How to clean a sofa without a vacuum – 6 alternative methods for a fresh living space

No vacuum? No problem, these professional cleaners say

A dark navy slubby living room corner sofa with a wooden coffee table pulled close
(Image credit: Nkuku)

There is no denying that the easiest way to clean a sofa is to run your vacuum cleaner over it and let suction do all the hard work – but how do you clean a sofa without a vacuum? Say yours is broken, or you don't have one at all. 

While cleaning a sofa is not the easiest task to do by hand, there are some alternative approaches that will get rid of dirt, dust, and debris while freshening up the scent that doesn't require high-power suction. 

When stuck in a pinch, professional cleaners usually turn to these six cleaning tips first – here’s how they work.  

How to clean a sofa without a vacuum

Of course, cleaning a leather couch is far easier to do by hand than cleaning a fabric sofa – but it is still possible to get a semi-efficient clean without tools. This is what to keep in mind 

Velvet sofa

(Image credit: BRIDGMAN)

1. Remove debris with a brush

The first thing to try when cleaning upholstery without a vacuum cleaner is to use a dustpan and clean brush to gently flick debris off of the surface, begins Tanu Grewal, Chief Cleaning Officer at Cloralen.

They suggest starting by removing all of the cushions from the sofa, and working from back to front, gathering the debris up and shuffling it into the pan to avoid it going onto the floor. Then you can move onto the cushions, being careful to not apply too much pressure and damage the surface. A softer bristled bush is advisable here. 

‘A lint roller may also be helpful during this step (especially if you have pets that shed!),’ they add. ‘A lint roller can help clear away those smaller bits of debris you may not have caught with a broom or brush.’

2. Use a damp cloth to refresh the fabric

If your sofa cover is not removable or machine washable, the next method would be to use a damp cloth and upholstery cleaner to wash couch cushions without damaging them, continues Shaun Veran, microbiologist and COO of OURA:

‘Mix a solution of warm water and gentle dish soap or a specialized upholstery cleaner. Dip a microfiber cloth into the solution, wring it out well, and wipe down the sofa,’ he advises. ‘This can help remove stains and sanitize the surface. I recommend testing any cleaning solution on an inconspicuous area first to avoid damaging the fabric.’

3. Spot treat stains

If you happen to spill anything on your sofa, you should spot-treat the stain immediately to avoid it setting in, adds Tanu Grewal, chief cleaning officer. 

‘For any stains and spot cleaning, I typically will use Cloralen Stain Remover, available at Walmart. Of course, make sure to check that these types of cleaners are safe for your fabric type prior to using it. If you’re not sure, try a spot test on a small area (maybe even on the side of the sofa facing the wall, just in case).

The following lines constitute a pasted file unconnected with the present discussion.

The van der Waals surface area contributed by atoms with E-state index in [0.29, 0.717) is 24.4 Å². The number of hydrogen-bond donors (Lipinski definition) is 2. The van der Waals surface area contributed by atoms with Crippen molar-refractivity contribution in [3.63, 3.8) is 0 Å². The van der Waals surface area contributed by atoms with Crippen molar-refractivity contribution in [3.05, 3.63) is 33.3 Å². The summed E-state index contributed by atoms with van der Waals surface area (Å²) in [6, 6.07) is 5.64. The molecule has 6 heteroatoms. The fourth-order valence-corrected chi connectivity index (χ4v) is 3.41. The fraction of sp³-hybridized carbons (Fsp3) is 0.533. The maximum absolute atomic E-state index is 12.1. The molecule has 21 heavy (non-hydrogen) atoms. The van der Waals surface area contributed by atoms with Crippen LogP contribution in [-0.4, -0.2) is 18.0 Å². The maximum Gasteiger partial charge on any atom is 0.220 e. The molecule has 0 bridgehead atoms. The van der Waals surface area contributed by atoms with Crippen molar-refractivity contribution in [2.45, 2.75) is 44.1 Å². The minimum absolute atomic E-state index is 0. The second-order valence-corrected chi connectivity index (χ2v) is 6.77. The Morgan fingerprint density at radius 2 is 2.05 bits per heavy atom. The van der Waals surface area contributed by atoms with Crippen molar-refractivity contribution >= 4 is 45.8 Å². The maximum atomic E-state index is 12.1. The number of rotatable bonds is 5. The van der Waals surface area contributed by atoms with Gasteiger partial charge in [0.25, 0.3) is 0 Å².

‘Dilute the stain remover in water and soak a sponge or clean cloth in the solution. Then, use that sponge or cloth to blot any stains on the sofa. Avoid soaking the fabric, because too much moisture can lead to bacteria growth. Allow the cleaner to sit for a few minutes, then it can be blotted again with just water, and dried with a dry cloth. 

‘For stubborn stains or heavily soiled areas, you may need to repeat this process a few times.’

4. Try a steam clean

If you happen to have a steam cleaner, you can steam clean a couch to help break down dust and dirt deposits that they lift away from the surface more easily, Tina Priestly, owner and CEO at Ready, Set, REFRESH, advises. It can also help to ward off musty odors when you can’t clean with baking soda. 

‘Think of a steam cleaner as your sofa's spa day – it's like a rejuvenating steam session that lifts away dirt and stains, no suction required,’ she says. ‘Remember, follow your steam cleaner’s manufacturer's instructions to keep your sofa looking fab, not frazzled.’

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5. Dislodge dirt by beating

If the weather outside is nice, you can also take your cushions outside and beat the dust out of them, recommends Karen Maguire, professional cleaner and Owner of CleanerMatch. In the absence of suction, this is the next best approach to removing deep-engraved dust and improving allergy symptoms inside, she explains.

‘This old-fashioned technique can make a significant difference in the cleanliness of your sofa .’ 

6. Opt for linen sprays over baking soda to deodorize

When you don’t have a vacuum, you don’t have the option to sprinkle your sofa with baking soda to remove odors (well, you can, but it will be a nightmare to clean up.)

Besides opening your living room windows to let your upholstery air out, you can also use linen sprays to help remove odors from upholstery and make a home smell nice without any mess. Pair this with other cleaning methods from this list will have your sofa looking and smelling nearly new again – all without a vacuum cleaner.  

It is worth noting that while all of these cleaning tricks do help refresh a sofa and keep it hygenic, nothing quite works like the best vacuum cleaner for removing deep dirt and improving your home hygiene – especially if you invest in one with a HEPA filter.  

Chiana Dickson
Content Editor

Chiana has been at Homes & Gardens for two years, having started her journey in interior journalism as part of the graduate program. She spends most of her time producing content for the Solved section of the website, helping readers get the most out of their homes through clever decluttering, cleaning, and tidying tips – many of which she tests and reviews herself in her home in Lancaster to ensure they will consistently deliver for her readers and dabbles in the latest design trends. She also has a first-class degree in Literature from Lancaster University.